Throughout the course, practical examples and modeling are used to illustrate the concepts under discussion, established and new piezoelectric materials, characterization and analysis, and how piezoelectric components affect transducer behavior.

1-Hour Q&A (Watch Pre-Recorded Video Prior)

Speakers: Erdal Oruklu, Jafar Saniie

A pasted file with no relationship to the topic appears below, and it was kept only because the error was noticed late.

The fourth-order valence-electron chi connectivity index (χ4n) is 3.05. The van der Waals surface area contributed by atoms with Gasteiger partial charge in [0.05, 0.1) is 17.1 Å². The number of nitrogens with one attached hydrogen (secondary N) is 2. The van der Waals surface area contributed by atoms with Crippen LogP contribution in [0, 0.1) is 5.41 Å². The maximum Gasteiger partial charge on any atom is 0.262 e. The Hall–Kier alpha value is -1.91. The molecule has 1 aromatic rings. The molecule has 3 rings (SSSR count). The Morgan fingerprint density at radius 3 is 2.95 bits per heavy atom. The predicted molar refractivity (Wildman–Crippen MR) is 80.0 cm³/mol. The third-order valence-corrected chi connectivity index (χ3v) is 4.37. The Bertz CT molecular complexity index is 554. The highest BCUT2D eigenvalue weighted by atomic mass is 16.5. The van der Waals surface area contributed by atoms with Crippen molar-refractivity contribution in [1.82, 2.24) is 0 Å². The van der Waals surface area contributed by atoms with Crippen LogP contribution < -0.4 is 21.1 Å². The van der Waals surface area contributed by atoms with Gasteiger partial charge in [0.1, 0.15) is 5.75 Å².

In this short course, we present machine learning and signal processing algorithms for ultrasonic imaging applications. This course covers several case studies such as detecting defects in critical components used in nuclear power plants, pulse-echo chirplet estimation, flaw detection in large-grained materials using order statistics and deep artificial neural networks, ultrasonic data compression using machine learning, software-defined ultrasonic system design for communication through solid structures, and hardware/software codesign using system-on-chip for ultrasonic signal processing applications.